Iranian Nobel Laureate Warns Against “State Violence” After Ahvaz Terrorist Attack
Iranian Nobel Peace Laureate Shirin Ebadi has warned against state retaliation against innocent people “in the name of fighting terrorism” following the terrorist attack against a military parade in southwestern Iran.
“The merciless massacre on September 22 in Ahvaz cannot be described as anything but blind terrorism, no matter who or what organization carried it out,” Ebadi said in a statement published by the Defenders of Human Rights Center on September 24, 2018.
“Such actions lead to the justification of state violence and the arrest of many opponents in the name of fighting terrorism,” she added.
Hadi Ghaemi, the executive director of the Center for Human Rights in Iran (CHRI), also cautioned the Iranian government against using the attack as an excuse to violently crackdown on activists in the region.
“Terrorism and violence in any form should be condemned in the strongest terms,” Ghaemi said. “Such acts of violence should not become an excuse for state violence to suppress peaceful opposition.”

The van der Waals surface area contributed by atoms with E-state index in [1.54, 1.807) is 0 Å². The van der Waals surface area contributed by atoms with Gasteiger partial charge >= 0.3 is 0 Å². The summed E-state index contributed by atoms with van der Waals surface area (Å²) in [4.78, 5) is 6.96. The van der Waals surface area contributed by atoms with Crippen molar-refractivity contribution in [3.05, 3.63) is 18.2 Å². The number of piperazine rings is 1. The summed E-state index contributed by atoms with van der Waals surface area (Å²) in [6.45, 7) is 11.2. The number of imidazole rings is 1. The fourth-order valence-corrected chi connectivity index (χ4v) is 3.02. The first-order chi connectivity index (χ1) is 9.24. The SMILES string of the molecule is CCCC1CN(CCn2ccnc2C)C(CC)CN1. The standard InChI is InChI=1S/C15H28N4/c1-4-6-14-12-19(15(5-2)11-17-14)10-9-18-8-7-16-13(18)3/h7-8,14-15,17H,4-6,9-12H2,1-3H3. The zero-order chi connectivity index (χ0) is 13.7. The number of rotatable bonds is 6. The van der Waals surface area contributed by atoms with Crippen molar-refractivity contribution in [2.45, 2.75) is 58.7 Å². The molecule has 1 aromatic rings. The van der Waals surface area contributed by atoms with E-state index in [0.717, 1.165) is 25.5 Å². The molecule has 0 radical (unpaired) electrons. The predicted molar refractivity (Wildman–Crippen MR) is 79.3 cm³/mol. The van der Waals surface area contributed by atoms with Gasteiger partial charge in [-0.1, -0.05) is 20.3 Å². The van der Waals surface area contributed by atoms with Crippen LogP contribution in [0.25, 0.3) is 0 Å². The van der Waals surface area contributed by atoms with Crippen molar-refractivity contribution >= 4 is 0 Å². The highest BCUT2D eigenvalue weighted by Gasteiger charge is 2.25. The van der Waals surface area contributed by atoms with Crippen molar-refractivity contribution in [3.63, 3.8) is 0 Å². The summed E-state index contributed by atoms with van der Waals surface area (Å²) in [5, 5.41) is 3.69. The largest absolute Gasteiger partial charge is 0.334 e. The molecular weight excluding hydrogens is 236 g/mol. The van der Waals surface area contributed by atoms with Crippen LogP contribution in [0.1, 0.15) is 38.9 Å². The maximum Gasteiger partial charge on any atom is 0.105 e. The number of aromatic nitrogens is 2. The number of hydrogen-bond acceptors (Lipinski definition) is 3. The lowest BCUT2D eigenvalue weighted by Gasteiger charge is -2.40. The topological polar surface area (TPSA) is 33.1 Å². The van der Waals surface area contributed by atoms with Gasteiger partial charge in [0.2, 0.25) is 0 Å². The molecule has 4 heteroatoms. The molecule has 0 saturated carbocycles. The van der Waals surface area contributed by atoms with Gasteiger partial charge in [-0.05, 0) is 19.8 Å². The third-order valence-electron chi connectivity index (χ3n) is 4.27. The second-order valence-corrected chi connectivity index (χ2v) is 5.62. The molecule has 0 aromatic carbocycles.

The terrorist attack on a military parade in Ahvaz, the capital of Iran’s Khuzestan Province, left at least 25 military men and civilians dead, including a four-year-old boy. More than 70 others were wounded.
A separatist group called the Ahvaz National Resistance and the Islamic State terrorist organization, also known as ISIS, both announced they were behind the attack the day it occurred. Iranian authorities have meanwhile accused foreign powers of funding the groups and have threatened retaliation.
“In these backbreaking economic times and this suffocating climate of political repression, what the country needs more than anything is tranquility,” Ebadi said.
The attack triggered debates among Iranians on social media about its roots and causes.
Reformist Member of Parliament Mahmoud Sadeghi urged the government to pay more attention to the grievances of its ethnic minorities. (Ethnic Arabs populate Khuzestan and the province is marred by high unemployment and lacking development.)
“Khuzestan has sacrificed the most in the face of aggressors and the people still carry the scars of the [1980-88 Iran-Iraq] war throughout the province,” Sadeghi tweeted on September 22.
“We need to allocate resources to the province properly and fairly in order to give the people, especially the honorable and oppressed Arabs, what is rightfully theirs and remove any excuses that could be used by separatists,” he added.